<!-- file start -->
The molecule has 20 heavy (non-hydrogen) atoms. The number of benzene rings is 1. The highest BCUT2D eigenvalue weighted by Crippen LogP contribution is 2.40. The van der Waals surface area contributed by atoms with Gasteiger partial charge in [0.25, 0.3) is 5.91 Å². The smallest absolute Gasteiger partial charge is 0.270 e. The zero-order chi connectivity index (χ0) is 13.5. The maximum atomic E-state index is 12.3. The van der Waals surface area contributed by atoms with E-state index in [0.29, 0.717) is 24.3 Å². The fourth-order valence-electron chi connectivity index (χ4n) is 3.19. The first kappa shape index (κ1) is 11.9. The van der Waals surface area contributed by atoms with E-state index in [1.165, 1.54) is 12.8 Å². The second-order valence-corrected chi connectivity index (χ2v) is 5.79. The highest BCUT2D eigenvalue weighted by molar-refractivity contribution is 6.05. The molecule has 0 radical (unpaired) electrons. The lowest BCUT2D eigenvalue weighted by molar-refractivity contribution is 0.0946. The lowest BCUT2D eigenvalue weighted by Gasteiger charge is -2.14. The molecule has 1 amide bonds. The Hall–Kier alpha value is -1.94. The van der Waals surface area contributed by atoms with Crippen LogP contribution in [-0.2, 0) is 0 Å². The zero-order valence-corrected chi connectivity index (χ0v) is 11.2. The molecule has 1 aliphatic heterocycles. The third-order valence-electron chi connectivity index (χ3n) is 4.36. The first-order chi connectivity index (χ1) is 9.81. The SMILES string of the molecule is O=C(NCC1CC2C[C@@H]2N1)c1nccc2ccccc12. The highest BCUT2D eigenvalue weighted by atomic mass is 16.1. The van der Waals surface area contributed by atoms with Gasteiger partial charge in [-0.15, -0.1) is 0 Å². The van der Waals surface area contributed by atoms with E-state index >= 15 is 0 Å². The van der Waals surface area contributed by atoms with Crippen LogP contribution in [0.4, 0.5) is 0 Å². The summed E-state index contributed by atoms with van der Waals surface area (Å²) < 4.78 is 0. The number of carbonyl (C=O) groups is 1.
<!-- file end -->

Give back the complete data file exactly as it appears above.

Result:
The molecule has 20 heavy (non-hydrogen) atoms. The number of benzene rings is 1. The highest BCUT2D eigenvalue weighted by Crippen LogP contribution is 2.40. The van der Waals surface area contributed by atoms with Gasteiger partial charge in [0.25, 0.3) is 5.91 Å². The smallest absolute Gasteiger partial charge is 0.270 e. The zero-order chi connectivity index (χ0) is 13.5. The maximum atomic E-state index is 12.3. The van der Waals surface area contributed by atoms with E-state index in [0.29, 0.717) is 24.3 Å². The fourth-order valence-electron chi connectivity index (χ4n) is 3.19. The first kappa shape index (κ1) is 11.9. The van der Waals surface area contributed by atoms with E-state index in [1.165, 1.54) is 12.8 Å². The second-order valence-corrected chi connectivity index (χ2v) is 5.79. The highest BCUT2D eigenvalue weighted by molar-refractivity contribution is 6.05. The molecule has 0 radical (unpaired) electrons. The lowest BCUT2D eigenvalue weighted by molar-refractivity contribution is 0.0946. The lowest BCUT2D eigenvalue weighted by Gasteiger charge is -2.14. The molecule has 1 amide bonds. The Hall–Kier alpha value is -1.94. The van der Waals surface area contributed by atoms with Crippen LogP contribution in [-0.2, 0) is 0 Å². The zero-order valence-corrected chi connectivity index (χ0v) is 11.2. The molecule has 1 aliphatic heterocycles. The third-order valence-electron chi connectivity index (χ3n) is 4.36. The first-order chi connectivity index (χ1) is 9.81. The SMILES string of the molecule is O=C(NCC1CC2C[C@@H]2N1)c1nccc2ccccc12. The highest BCUT2D eigenvalue weighted by atomic mass is 16.1. The van der Waals surface area contributed by atoms with Gasteiger partial charge in [-0.15, -0.1) is 0 Å². The van der Waals surface area contributed by atoms with E-state index >= 15 is 0 Å². The van der Waals surface area contributed by atoms with Crippen LogP contribution in [0.4, 0.5) is 0 Å². The summed E-state index contributed by atoms with van der Waals surface area (Å²) < 4.78 is 0. The number of carbonyl (C=O) groups is 1.